Scientists have spent years trying to figure out the purpose of sleep. There are a few theories, but one of the more popular explanations among scientists is that sleep serves as a means to clear metabolic wastes that accumulate in the brain while we are awake (Xie et al., 2013). While our bodies are in a state of wakefulness, the brain is busy receiving information from the body, interpreting the information, and guiding the body’s response to those signals. Unfortunately, many of these processes involve reactions which produce waste products and proteins that are toxic to brain cells. Getting rid of these wastes requires a large amount of energy by the body. It is not possible for the brain to both cleanse itself and carry out the everyday functions and tasks of the brain. That is one of the reasons why sleep is so important to the biological function and well-being of animals and humans.
In a study published in Neurology, Gelber et al. (2015) showed how sleep deprivation causes direct damage to the brain. Subjects who spent less time in slow-wave sleep (SWS) or deep sleep had greater levels of cerebral microinfarcts (cellular death of the brain). Over time, these microinfarcts start to accumulate and may cause significant lasting damage to important cognitive networks and account for neurologic disfunctioning. However, the results of this study seems to suggest that having higher levels of SWS may protect against cognitive decline.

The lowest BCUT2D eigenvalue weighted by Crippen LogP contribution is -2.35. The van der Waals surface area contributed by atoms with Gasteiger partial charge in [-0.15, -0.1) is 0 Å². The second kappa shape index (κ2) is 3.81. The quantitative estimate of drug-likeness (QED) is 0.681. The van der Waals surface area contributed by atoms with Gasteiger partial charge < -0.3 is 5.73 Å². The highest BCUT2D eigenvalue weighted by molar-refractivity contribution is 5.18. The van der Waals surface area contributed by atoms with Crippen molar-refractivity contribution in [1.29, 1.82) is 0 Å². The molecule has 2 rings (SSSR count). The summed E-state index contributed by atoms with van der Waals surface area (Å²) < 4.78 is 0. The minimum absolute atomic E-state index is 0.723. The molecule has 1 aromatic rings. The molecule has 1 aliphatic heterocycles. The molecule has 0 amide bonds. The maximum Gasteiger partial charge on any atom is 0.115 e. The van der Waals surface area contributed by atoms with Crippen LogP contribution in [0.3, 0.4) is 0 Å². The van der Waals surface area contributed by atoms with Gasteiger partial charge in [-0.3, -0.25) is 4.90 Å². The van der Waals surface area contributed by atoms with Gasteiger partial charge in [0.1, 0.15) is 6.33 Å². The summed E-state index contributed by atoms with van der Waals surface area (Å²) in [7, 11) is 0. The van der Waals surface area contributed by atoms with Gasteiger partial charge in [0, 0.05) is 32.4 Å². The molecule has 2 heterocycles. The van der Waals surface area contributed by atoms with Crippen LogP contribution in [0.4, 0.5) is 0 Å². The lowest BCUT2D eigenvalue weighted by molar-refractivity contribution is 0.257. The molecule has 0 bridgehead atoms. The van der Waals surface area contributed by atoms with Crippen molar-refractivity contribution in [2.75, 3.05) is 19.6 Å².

In addition, scientists from Washington University showed findings that sleep deprivation is associated with proteins known to be connected with Alzheimer’s disease (Lu et al., 2017). With so much build up and damage to the brain that disruptions in sleep may cause, it is no surprise that Alzheimer’s and other diseases associated with dementia are linked to sleep disorders and people who suffer from consistently poor sleep.
Recent research has also shown that even more than interfering with the brain’s ability to clean itself, sleep deprivation may actually cause toxic substances to be imported into the brain. According to a study done by researchers at the Mexican Metropolitan Autonomous University, sleep loss may lead to a degradation of the brain-blood barrier and allow some unwanted substances to cross this barrier which could harm cells and tissues of the brain (Hurtado-Alvarado et al., 2016). The blood-brain barrier is a highly selective semi-permeable membrane which helps protect the brain from potentially dangerous toxins and foreign substances. As a result, any break down of this barrier can prove to be potentially dangerous or even lethal for humans.
While further studies and research is still needed to fully understand the underlying mechanism behind neurotoxins and sleep, the results seem to indicate that sufficient sleep is important in protecting the brain. Anyone who has had sleepless nights knows the uncomfortable feeling they experience the next day. The science shows that these sleepless nights eventually add up in a very negative way. So, the next time you are worrying about whether to sleep or spend extra time playing or doing work, do yourself a favor and get a good night’s sleep.
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